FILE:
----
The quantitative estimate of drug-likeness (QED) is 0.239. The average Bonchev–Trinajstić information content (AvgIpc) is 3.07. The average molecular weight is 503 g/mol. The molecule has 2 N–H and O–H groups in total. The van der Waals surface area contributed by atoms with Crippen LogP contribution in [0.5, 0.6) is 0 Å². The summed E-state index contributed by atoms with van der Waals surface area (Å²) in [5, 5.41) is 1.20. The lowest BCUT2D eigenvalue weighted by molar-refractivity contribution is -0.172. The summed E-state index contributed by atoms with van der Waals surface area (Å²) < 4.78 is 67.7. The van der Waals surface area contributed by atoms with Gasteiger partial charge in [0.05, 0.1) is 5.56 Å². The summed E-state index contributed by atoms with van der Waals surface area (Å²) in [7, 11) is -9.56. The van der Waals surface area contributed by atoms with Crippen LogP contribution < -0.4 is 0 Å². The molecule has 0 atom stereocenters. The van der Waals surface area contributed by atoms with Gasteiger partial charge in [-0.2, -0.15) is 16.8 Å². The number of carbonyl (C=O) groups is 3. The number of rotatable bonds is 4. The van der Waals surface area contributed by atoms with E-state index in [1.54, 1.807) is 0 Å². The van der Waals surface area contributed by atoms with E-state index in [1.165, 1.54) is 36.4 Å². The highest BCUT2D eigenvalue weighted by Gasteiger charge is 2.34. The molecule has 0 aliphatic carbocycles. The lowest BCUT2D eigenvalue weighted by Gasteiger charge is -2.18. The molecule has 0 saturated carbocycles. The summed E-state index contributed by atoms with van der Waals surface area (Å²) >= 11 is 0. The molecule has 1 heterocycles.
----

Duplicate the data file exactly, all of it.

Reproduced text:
The quantitative estimate of drug-likeness (QED) is 0.239. The average Bonchev–Trinajstić information content (AvgIpc) is 3.07. The average molecular weight is 503 g/mol. The molecule has 2 N–H and O–H groups in total. The van der Waals surface area contributed by atoms with Crippen LogP contribution in [0.5, 0.6) is 0 Å². The summed E-state index contributed by atoms with van der Waals surface area (Å²) in [5, 5.41) is 1.20. The lowest BCUT2D eigenvalue weighted by molar-refractivity contribution is -0.172. The summed E-state index contributed by atoms with van der Waals surface area (Å²) < 4.78 is 67.7. The van der Waals surface area contributed by atoms with Gasteiger partial charge in [0.05, 0.1) is 5.56 Å². The summed E-state index contributed by atoms with van der Waals surface area (Å²) in [7, 11) is -9.56. The van der Waals surface area contributed by atoms with Crippen LogP contribution < -0.4 is 0 Å². The molecule has 0 atom stereocenters. The van der Waals surface area contributed by atoms with Gasteiger partial charge in [-0.2, -0.15) is 16.8 Å². The number of carbonyl (C=O) groups is 3. The number of rotatable bonds is 4. The van der Waals surface area contributed by atoms with E-state index in [1.54, 1.807) is 0 Å². The van der Waals surface area contributed by atoms with E-state index in [1.165, 1.54) is 36.4 Å². The highest BCUT2D eigenvalue weighted by Gasteiger charge is 2.34. The molecule has 0 aliphatic carbocycles. The lowest BCUT2D eigenvalue weighted by Gasteiger charge is -2.18. The molecule has 0 saturated carbocycles. The summed E-state index contributed by atoms with van der Waals surface area (Å²) >= 11 is 0. The molecule has 1 heterocycles.